1. There is a doctor on-staff, doing rounds at Virginia Nursing Homes, M-F, 9am – 5pm?

2. You will get better care, and see the doctor more often, if you let the medical director of a nursing home serve as your attending physician?

3. You have to let the doctor on staff at the nursing home serve as your attending physician?

4. The nursing home doctor can refuse to treat you?

False, False, False, False.

Medical Directors at Virginia Nursing Homes have to be “available” for consult – but do not have to be on-site. Mostly their job is to certify to Medicare / Medicaid that patients need continued care, and to do this every 30 days or as required by law.

They also prescribe medications, etc… But they are not there all day, everyday. Most have full time practices elsewhere, or, will split their time between many nursing homes.

So, what are the Medical Directors supposed to do?

Under Virginia law, they are required to:

1. Advising the administrator and the director of nursing on medical issues, including the criteria for residents to be admitted, transferred or discharged from the nursing facility;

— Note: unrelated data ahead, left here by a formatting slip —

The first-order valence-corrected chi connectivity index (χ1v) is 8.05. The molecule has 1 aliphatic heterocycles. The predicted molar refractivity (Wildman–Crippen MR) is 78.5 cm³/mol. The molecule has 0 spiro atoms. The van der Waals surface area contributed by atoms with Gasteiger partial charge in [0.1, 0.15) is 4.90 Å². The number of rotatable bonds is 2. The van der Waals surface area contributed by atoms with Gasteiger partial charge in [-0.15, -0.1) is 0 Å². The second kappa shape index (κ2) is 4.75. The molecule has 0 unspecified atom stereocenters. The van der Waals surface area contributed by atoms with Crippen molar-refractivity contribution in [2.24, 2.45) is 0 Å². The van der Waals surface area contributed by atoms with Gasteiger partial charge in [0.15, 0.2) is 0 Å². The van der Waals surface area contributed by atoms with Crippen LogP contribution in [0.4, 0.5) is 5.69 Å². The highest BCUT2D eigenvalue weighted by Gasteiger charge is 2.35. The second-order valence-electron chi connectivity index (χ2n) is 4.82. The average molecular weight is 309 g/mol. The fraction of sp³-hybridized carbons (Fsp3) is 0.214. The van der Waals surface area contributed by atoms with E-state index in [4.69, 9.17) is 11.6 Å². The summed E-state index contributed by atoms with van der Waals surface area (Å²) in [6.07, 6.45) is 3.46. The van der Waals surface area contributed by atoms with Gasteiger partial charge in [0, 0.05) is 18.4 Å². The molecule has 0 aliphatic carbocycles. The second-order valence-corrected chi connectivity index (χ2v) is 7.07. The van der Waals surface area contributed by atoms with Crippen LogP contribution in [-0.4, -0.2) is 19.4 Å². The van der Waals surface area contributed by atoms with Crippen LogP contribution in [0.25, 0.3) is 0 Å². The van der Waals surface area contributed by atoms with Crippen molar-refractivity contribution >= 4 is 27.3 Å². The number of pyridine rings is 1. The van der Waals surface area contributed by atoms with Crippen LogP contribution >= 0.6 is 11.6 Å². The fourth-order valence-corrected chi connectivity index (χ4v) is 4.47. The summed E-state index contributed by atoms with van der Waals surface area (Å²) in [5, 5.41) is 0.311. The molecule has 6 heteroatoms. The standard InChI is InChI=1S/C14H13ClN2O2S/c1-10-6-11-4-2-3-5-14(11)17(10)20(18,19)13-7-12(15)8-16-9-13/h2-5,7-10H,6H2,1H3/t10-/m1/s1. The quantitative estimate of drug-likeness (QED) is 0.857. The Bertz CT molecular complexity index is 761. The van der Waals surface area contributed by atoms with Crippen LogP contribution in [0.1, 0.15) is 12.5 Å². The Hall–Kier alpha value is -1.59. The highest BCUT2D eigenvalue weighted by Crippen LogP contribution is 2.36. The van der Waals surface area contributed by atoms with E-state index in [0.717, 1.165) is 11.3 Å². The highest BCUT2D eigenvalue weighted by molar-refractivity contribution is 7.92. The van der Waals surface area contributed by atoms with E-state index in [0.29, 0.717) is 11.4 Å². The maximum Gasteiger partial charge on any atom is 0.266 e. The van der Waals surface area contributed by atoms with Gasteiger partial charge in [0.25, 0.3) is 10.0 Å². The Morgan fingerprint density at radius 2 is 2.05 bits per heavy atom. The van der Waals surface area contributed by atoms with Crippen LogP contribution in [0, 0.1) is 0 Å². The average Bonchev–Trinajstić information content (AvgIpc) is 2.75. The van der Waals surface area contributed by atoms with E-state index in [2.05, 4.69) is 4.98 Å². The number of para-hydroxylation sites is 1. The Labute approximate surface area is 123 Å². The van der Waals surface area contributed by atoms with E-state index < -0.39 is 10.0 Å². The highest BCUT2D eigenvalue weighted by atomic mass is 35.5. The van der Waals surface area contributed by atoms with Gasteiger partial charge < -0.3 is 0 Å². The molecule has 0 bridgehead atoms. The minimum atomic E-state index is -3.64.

2. Advising on the development and execution of policies and procedures that have a direct effect upon the quality of medical and nursing care delivered to residents;

3. Acting as liaison and consulting with the administrator and the attending physician on matters regarding medical and nursing care policies and procedures of the nursing facility;

4. Advising and providing consultation to the nursing facility staff regarding communicable diseases, infection control and isolation procedures, and serving as liaison with local health officials;

5. Providing temporary physician services when the admitting physician is not the attending physician, in order to assure that the resident has temporary medical orders;

6. Providing physician services in case of emergency in the event that the resident’s attending physician cannot be reached; and

7. Advising on the development and execution of an employee health program, which shall include provisions for determining that employees are free of communicable diseases according to current acceptable standards of practice.

Wow. I bet many Medical Directors would be surprised that their role is supposed to be that expansive.

So, when your loved one has a choice to use their MD or their own – think long and hard about it. Perhaps have 2 doctors is better than one if their original attending physician is willing to help.

Lauren Ellerman
Lauren Ellerman

In 2011, Lauren Ellerman was named "Young Lawyer of the Year" by the Roanoke Bar Association for her work in the community. To speak with Lauren about your personal injury case, contact her at